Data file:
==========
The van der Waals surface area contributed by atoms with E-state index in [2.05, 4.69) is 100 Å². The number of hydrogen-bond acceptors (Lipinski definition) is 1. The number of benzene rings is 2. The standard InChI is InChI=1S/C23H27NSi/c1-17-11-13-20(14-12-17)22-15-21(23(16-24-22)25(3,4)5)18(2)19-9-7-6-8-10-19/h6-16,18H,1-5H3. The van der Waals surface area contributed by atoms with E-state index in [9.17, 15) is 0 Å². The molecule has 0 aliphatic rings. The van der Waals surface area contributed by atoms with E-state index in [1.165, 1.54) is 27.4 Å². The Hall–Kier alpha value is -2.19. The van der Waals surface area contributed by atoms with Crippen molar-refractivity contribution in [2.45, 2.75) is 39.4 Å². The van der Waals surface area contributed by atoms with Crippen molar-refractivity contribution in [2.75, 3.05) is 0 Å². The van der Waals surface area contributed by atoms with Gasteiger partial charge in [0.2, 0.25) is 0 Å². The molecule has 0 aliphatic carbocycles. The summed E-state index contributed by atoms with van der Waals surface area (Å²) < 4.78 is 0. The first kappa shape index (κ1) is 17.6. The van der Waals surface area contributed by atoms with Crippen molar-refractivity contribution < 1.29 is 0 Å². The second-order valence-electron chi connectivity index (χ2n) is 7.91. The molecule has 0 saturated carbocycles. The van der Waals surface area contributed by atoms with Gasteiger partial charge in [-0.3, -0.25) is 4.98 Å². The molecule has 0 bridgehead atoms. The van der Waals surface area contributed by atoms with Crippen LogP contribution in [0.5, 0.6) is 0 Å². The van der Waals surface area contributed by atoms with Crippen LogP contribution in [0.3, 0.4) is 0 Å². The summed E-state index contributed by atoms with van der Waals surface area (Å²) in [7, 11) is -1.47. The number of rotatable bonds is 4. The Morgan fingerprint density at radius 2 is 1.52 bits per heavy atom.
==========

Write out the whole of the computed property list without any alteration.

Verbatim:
The van der Waals surface area contributed by atoms with E-state index in [2.05, 4.69) is 100 Å². The number of hydrogen-bond acceptors (Lipinski definition) is 1. The number of benzene rings is 2. The standard InChI is InChI=1S/C23H27NSi/c1-17-11-13-20(14-12-17)22-15-21(23(16-24-22)25(3,4)5)18(2)19-9-7-6-8-10-19/h6-16,18H,1-5H3. The van der Waals surface area contributed by atoms with E-state index in [9.17, 15) is 0 Å². The molecule has 0 aliphatic rings. The van der Waals surface area contributed by atoms with E-state index in [1.165, 1.54) is 27.4 Å². The Hall–Kier alpha value is -2.19. The van der Waals surface area contributed by atoms with Crippen molar-refractivity contribution in [2.45, 2.75) is 39.4 Å². The van der Waals surface area contributed by atoms with Crippen molar-refractivity contribution in [2.75, 3.05) is 0 Å². The van der Waals surface area contributed by atoms with Gasteiger partial charge in [0.2, 0.25) is 0 Å². The molecule has 0 aliphatic carbocycles. The summed E-state index contributed by atoms with van der Waals surface area (Å²) < 4.78 is 0. The first kappa shape index (κ1) is 17.6. The van der Waals surface area contributed by atoms with Crippen molar-refractivity contribution < 1.29 is 0 Å². The second-order valence-electron chi connectivity index (χ2n) is 7.91. The molecule has 0 saturated carbocycles. The van der Waals surface area contributed by atoms with Gasteiger partial charge in [-0.3, -0.25) is 4.98 Å². The molecule has 0 bridgehead atoms. The van der Waals surface area contributed by atoms with Crippen LogP contribution in [0.5, 0.6) is 0 Å². The van der Waals surface area contributed by atoms with Crippen LogP contribution in [0.3, 0.4) is 0 Å². The summed E-state index contributed by atoms with van der Waals surface area (Å²) in [7, 11) is -1.47. The number of rotatable bonds is 4. The Morgan fingerprint density at radius 2 is 1.52 bits per heavy atom.